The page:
I thank Deputy O'Loughlin for raising the issues. I meant to state earlier the Minister, Deputy Simon Harris, sends his apologies, He is out of the country at a very important conference. I take the Deputy's point on the money issue. When we look at the details, the Alzheimer Society of Ireland receives funding from the HSE of €212,347 per annum to provide services in the Kildare area to people with dementia. These services must be expanded and developed and it is being worked on. The society also provides additional supports to the supports provided by the HSE.

Historically, the day service was provided from the old GP surgery in Drogheda Street, Monasterevin for the Kildare area as this was the only accommodation available. The service was provided three days per week, but the building was inadequate and did not provide a safe environment. Due to the building being unsafe the HSE had to restrict access to the building for the safety of staff and clients. At that time, as the Deputy mentioned, services moved to the GAA club outside Monasterevin, but this site was not suitable for a number of reasons, as many would expect.

I take the Deputy's point on transport and the reduction of 50%. Attendances at the day centre on average were 50% of capacity on Sundays, but the Deputy made the point this is due to weakness in the transport system. I notice that in the recent update from the Alzheimer Society of Ireland, five to eight clients attend the service on Fridays and there is been no increase on Thursdays. The HSE and the Alzheimer Society of Ireland have agreed to monitor attendance over the next four months while also seeking new premises for the service from April 2017. Of course, I will bring back to the Minister, Deputy Harris, the issues raised by the Deputy and push them further.

Hospital Accommodation Provision

I am glad to have an opportunity to raise this issue because it is very important to the people of Carlow and Kilkenny. The management of St Luke's General Hospital Kilkenny, which services counties Carlow and Kilkenny, has proposed to cut the number of maternity and gynaecology beds by up to 15%, which is the equivalent of four beds. I ask the Minister of State for clarification on the issue. I am sure he can understand it is causing a lot of distress and concern for patients, staff and anyone who expects to use the maternity unit in the near future. I have made several attempts to get clarification from management at St Luke's General Hospital but unfortunately to date I have not been able to receive a response.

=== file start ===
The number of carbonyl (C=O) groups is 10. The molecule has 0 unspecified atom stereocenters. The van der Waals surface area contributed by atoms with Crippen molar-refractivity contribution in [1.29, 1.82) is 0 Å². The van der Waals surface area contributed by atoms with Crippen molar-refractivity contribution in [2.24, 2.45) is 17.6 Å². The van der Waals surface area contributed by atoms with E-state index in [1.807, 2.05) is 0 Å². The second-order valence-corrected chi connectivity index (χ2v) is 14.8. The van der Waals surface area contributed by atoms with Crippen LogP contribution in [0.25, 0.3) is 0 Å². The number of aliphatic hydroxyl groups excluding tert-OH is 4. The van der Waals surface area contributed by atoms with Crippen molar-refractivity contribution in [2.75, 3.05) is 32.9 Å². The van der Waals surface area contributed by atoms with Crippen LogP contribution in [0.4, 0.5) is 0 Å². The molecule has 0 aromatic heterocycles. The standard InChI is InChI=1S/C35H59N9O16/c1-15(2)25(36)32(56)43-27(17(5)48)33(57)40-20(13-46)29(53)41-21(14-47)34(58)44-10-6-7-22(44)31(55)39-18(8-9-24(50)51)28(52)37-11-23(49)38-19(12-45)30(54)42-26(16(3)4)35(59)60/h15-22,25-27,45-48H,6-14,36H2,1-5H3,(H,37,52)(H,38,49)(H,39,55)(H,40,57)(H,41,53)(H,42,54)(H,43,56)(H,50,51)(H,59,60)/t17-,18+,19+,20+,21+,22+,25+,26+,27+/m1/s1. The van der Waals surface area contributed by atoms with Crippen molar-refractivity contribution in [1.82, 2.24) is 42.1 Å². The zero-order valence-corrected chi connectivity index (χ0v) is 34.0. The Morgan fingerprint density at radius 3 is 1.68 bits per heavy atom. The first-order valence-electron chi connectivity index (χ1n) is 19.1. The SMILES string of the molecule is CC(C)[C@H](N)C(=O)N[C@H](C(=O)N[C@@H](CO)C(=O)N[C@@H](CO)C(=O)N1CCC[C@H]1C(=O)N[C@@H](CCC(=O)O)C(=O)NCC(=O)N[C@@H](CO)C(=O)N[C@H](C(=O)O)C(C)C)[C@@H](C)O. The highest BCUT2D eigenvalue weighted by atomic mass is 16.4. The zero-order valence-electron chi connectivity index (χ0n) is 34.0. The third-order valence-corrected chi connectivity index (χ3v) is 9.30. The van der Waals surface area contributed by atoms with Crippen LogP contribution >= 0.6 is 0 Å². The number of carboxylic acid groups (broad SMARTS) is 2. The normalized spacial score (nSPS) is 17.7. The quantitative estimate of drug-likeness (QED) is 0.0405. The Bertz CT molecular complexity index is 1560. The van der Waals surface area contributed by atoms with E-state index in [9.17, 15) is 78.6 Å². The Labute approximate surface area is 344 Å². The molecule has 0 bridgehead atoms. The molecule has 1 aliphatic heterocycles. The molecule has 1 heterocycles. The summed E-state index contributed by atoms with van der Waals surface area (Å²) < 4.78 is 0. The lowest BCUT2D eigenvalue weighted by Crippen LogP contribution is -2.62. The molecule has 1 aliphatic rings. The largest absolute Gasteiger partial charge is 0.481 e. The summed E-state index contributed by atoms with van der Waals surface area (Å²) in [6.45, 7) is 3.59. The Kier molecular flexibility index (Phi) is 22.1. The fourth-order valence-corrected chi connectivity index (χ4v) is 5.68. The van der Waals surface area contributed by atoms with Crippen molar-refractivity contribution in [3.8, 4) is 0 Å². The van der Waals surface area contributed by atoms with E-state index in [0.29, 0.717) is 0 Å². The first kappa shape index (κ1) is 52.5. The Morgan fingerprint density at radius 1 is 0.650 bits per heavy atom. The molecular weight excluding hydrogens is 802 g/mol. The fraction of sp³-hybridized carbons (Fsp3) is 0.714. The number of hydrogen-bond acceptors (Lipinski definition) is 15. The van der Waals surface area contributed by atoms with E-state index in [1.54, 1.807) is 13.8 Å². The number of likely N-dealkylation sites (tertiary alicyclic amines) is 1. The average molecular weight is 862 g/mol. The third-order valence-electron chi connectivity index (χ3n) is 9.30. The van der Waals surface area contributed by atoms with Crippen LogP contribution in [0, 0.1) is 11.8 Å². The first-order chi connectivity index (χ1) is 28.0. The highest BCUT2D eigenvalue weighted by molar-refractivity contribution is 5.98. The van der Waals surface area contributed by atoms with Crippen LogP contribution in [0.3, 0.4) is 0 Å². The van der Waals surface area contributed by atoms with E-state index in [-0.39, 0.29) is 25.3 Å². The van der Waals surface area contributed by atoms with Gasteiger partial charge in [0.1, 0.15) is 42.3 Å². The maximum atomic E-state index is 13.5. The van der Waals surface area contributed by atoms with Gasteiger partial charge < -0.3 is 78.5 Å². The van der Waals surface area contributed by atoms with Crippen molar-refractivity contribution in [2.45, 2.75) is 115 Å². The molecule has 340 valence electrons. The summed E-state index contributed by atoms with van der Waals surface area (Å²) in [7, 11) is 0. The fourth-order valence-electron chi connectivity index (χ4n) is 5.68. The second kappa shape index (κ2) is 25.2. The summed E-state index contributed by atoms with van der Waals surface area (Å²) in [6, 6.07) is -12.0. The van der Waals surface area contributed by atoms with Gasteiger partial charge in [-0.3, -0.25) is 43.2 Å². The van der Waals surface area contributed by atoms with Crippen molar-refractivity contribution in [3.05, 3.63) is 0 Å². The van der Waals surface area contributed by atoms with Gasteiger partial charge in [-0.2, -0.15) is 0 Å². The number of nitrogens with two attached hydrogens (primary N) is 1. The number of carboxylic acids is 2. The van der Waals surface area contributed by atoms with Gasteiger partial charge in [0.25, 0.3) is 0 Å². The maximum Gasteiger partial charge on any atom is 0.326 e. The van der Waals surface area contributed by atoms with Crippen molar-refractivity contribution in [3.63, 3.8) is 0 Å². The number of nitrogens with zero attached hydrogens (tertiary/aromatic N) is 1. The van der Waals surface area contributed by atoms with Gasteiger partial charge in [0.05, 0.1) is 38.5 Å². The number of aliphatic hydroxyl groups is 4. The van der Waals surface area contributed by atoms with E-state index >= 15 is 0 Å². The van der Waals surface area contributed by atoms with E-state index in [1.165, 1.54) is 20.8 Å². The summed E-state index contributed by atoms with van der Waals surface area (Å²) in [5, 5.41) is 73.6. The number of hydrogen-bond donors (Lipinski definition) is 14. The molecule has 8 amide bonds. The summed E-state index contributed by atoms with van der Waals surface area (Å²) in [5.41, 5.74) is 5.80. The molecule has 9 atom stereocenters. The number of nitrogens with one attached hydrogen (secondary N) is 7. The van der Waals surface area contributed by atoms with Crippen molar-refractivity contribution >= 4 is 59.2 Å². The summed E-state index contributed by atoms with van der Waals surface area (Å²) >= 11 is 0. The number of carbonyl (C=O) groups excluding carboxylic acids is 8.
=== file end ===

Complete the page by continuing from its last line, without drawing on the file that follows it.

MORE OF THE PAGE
I wrote to them about the issue and asked for a meeting with me and my Oireachtas colleagues but I have had no response and this is a concern.

There is a proposal to use beds from both maternity and gynaecology wards to facilitate the overflow from the current overcrowding situation. The two wards are on the one corridor and run into each other and such a move would see beds taken from this unit. It is unbelievable that anyone could think this was a possible solution to overcrowding because it would put patients, including newborn babies, at risk of infection. There would also be safety and privacy concerns for both women and their babies if an overflow was going to be allowed on these wards. I feel, and more importantly the staff, doctors and specialists at St. Luke’s believe that if this is to implemented it would be a reckless move and would show no regard for the health and well-being of female patients and newborn babies in the gynaecology and maternity wards.

The recent national maternity strategy and the recently published HIQA national standards for safer better maternity services set out clearly what needs to happen to deal with deficiencies in our services and how to improve maternity and neonatal care overall nationally. We need care that is safe, standardised, of high quality and offers a better experience and more choice to women and their families. Having general patients with varying conditions and illnesses located on the same corridor, sharing the same facilities as pregnant women, newborn babies and women who could be in a vulnerable condition, completely contravenes the standards which the national maternity strategy and national standards document set out.